History is a narrative, whose plot is often guided by the mistakes of well meaning scholars repeating errors and misrepresentations that have crept into the academic discourse. This usually happens due to the vast amount of information available, and the necessity to triage resources while pursuing tangential investigations of a specific topic. A good example of this is the legacy of Giordano Bruno, who has been labeled a “proto-scientist,” his legacy and martyrdom becoming a rhetorical device lauded by popular figures, like the physicist Michio Kaku, to highlight a sacrifice for humanistic science and free thought.
This image of Bruno has developed out of the strange and stilted public debate on the supposed conflict between religion and science, and the Catholic church’s ignoble position of having been the ruling worldly power during a long period of transition from ancient culture to our contemporary world. The lessons of the 20th century show us that had secular powers been in control, we still cannot be assured the persecutions, bloodshed and atavistic thinking could have been averted. The truth is beyond category, religious or secular, (those debating should read some of Bruno’s works!,) and this particular debate between those who take it upon themselves to represent the world’s faith traditions and those representing empirical science has done little to aid in humanity’s spiritual or empirical development.
Labeling Bruno a martyr for science (in this instance, science as it is popularly understood, and not the very basic idea of scientific inquiry) has obscured the true essence of his work. If there is any question of this, we need only look to the excessive popular interest in ‘Eastern mysticism’ that has suffused the American culture. All of the effort translating terms, parsing out linguistic nuances and attempting to separate cultural elements from core teachings in Buddhist, Hindu, Taoist and other Eastern traditions, could have been made much easier had those seeking a deeper spirituality read more thoroughly the works of innumerable European sources that contain the very same kernel of truth.
This is not to degrade the beautiful lineages that have taken up the responsibility of bringing a more thorough understanding to our culture’s closed mind, but rather to echo the often ignored suggestion that we step back and begin reassessing our own heritage so that we can actively join the conversation rather than merely parrot what others have found.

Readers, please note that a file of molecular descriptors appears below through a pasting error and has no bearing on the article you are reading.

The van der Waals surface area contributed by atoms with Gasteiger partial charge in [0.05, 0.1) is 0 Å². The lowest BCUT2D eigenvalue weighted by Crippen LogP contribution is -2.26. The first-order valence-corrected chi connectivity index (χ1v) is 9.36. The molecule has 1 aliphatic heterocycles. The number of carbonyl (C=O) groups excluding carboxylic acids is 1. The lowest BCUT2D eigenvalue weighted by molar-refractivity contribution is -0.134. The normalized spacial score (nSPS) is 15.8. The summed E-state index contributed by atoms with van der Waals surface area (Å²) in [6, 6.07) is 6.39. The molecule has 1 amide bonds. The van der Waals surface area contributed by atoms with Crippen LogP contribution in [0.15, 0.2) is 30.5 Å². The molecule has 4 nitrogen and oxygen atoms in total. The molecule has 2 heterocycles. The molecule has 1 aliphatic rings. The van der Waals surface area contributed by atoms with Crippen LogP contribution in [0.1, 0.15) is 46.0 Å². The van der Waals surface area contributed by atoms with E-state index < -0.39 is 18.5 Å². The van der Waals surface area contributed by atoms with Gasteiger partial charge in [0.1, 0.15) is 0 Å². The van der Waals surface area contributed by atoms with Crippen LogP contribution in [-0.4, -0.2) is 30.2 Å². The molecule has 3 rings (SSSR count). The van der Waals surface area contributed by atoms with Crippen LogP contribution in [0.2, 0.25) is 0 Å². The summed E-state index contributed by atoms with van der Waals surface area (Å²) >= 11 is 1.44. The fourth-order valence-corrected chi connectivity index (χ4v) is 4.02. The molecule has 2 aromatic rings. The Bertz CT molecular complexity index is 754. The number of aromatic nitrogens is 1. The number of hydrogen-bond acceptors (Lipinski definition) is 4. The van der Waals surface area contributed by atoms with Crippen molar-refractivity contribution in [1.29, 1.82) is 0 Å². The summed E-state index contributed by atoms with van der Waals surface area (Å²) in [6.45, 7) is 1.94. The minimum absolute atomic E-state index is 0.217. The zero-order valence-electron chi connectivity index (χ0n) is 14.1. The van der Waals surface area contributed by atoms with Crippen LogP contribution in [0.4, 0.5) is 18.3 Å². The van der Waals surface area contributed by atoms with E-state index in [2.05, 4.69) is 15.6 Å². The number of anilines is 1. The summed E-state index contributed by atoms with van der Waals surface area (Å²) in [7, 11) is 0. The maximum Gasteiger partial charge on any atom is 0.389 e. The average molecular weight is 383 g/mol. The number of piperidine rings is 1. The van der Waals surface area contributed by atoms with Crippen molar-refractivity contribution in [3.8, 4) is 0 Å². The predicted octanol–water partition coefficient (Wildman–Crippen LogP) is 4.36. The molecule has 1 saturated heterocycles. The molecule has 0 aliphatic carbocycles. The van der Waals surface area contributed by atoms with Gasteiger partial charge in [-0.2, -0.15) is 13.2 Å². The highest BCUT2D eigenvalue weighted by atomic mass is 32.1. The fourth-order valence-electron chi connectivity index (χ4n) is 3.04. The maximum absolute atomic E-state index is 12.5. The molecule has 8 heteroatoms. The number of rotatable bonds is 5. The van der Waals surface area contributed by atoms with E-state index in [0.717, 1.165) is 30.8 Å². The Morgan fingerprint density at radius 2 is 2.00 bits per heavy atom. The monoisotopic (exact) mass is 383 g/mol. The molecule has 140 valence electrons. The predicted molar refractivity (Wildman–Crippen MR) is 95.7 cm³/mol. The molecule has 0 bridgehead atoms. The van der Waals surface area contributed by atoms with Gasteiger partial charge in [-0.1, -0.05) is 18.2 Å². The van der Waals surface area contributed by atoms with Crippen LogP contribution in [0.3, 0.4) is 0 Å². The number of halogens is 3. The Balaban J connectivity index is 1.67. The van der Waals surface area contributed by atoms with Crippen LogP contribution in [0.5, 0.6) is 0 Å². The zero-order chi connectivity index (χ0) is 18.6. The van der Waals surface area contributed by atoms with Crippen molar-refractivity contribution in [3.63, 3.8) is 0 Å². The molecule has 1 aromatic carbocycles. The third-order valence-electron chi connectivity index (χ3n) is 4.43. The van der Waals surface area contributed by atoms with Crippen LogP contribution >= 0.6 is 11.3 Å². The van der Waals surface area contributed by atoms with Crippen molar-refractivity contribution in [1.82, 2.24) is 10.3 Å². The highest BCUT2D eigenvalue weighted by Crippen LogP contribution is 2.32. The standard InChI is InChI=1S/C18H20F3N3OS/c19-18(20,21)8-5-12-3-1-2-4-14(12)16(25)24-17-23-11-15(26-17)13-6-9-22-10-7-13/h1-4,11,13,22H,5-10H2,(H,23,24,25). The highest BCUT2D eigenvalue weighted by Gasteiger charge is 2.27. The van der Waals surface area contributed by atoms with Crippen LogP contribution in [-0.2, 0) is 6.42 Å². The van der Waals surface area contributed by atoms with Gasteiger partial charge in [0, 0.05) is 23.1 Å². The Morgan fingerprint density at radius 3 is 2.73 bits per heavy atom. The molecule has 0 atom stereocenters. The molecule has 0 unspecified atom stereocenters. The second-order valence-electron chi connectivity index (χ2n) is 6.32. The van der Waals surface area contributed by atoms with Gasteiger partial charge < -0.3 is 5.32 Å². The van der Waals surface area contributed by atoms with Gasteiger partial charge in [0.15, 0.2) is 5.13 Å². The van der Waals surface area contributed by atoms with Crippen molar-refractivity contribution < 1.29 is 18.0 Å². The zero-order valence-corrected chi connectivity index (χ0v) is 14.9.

For instance, in the above linked talk presented by Michio Kaku, he mentions that some of the charges against Bruno stemmed from his statement that there were infinite worlds. Kaku draws this out to show the illegitimacy of the Catholic church’s position by recounting the Church’s question as to what this would entail in terms of Popes, Bishops, Saints, etc. Here this question, as a rhetorical device, becomes nothing more than a simplistic assessment of Catholicism’s shortsightedness, however it is actually a bridge to a wider understanding of what Bruno was talking about:
“The Lord Buddha replied, saying: “Have no such apprehensive thought. Even at the remote period of five centuries subsequent to the Nirvana of the Tathagata, there will be many disciples observing the monastic vows and assiduously devoted to good works. These, hearing this Scripture proclaimed, will believe in its immutability and will conceive within their minds a pure, unmingled faith. Besides, it is important to realise that faith thus conceived, is not exclusively in virtue of the individual thought of any particular Buddha, but because of its affiliation with the universal thought of all the myriad Buddhas throughout the infinite ages. Therefore, among the beings destined to hear this Scripture proclaimed, many, by the Dhyana Paramita, will intuitively conceive a pure and holy faith.”
In light of this broadened perspective on the potentials hidden in plain sight within Bruno’s work, here are some excerpts from Paulo Eugene Memmo, Jr.’s 1964 translation of The Heroic Frenzies (De Gli Eroici Furori). Reading through these, you may find some surprising correspondences to other traditions that puts into question the image of Bruno as “proto-scientist” and brings to light a much more enlightened side to his work.
Except from Dialogue IV:
“If you speak of the world as the vulgar refer to it, when they call it the universe, I reply that this world being infinite and without dimension or measure appears to be immobile, inanimate, and unformed, even though it is the place of an infinite number of movable worlds and has infinite space in which are all those large animals we call stars. If you speak of the world according to the meaning held among the true philosophers for whom the world is every globe, every star, this our earth, the sun’s body, the moon and even others, I reply that the soul of each of these worlds not only ascends and descends but moves in a circle. Because each of these souls is composed of superior and inferior powers, the superior powers lead it toward the divinity, the inferior ones toward the material mass which becomes vivified by that divinity and maintained among the tropics of generation and corruption of the living things of these worlds; and each soul eternally serves its own life; and the action of divine providence always in the same measure and order, by warmth and divine light always maintains it in the same, customary state.”